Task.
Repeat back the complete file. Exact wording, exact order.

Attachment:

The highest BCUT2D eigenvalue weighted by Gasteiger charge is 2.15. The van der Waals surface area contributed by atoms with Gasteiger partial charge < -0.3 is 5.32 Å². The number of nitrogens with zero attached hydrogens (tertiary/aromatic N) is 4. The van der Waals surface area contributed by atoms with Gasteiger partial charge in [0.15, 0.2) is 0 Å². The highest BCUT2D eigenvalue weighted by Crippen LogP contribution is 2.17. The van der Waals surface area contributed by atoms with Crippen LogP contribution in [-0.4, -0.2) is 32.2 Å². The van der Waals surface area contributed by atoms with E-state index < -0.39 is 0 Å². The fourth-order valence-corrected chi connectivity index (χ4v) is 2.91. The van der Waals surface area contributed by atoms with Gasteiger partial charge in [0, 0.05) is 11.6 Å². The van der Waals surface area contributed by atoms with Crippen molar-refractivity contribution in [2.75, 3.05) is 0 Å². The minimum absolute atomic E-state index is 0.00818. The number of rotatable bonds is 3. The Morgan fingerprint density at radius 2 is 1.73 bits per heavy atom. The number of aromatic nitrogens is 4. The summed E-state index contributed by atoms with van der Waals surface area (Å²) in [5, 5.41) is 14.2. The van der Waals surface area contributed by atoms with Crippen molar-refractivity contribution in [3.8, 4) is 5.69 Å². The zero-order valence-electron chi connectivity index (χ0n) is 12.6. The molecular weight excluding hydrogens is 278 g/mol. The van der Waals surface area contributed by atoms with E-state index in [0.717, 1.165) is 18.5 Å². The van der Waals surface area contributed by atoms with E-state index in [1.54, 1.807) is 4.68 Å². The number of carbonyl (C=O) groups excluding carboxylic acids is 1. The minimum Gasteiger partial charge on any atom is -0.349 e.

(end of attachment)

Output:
The highest BCUT2D eigenvalue weighted by Gasteiger charge is 2.15. The van der Waals surface area contributed by atoms with Gasteiger partial charge < -0.3 is 5.32 Å². The number of nitrogens with zero attached hydrogens (tertiary/aromatic N) is 4. The van der Waals surface area contributed by atoms with Gasteiger partial charge in [0.15, 0.2) is 0 Å². The highest BCUT2D eigenvalue weighted by Crippen LogP contribution is 2.17. The van der Waals surface area contributed by atoms with Crippen LogP contribution in [-0.4, -0.2) is 32.2 Å². The van der Waals surface area contributed by atoms with E-state index < -0.39 is 0 Å². The fourth-order valence-corrected chi connectivity index (χ4v) is 2.91. The van der Waals surface area contributed by atoms with Gasteiger partial charge in [0, 0.05) is 11.6 Å². The van der Waals surface area contributed by atoms with Crippen molar-refractivity contribution in [2.75, 3.05) is 0 Å². The minimum absolute atomic E-state index is 0.00818. The number of rotatable bonds is 3. The Morgan fingerprint density at radius 2 is 1.73 bits per heavy atom. The number of aromatic nitrogens is 4. The summed E-state index contributed by atoms with van der Waals surface area (Å²) in [5, 5.41) is 14.2. The van der Waals surface area contributed by atoms with Crippen molar-refractivity contribution in [3.8, 4) is 5.69 Å². The zero-order valence-electron chi connectivity index (χ0n) is 12.6. The molecular weight excluding hydrogens is 278 g/mol. The van der Waals surface area contributed by atoms with E-state index in [0.717, 1.165) is 18.5 Å². The van der Waals surface area contributed by atoms with E-state index in [1.54, 1.807) is 4.68 Å². The number of carbonyl (C=O) groups excluding carboxylic acids is 1. The minimum Gasteiger partial charge on any atom is -0.349 e.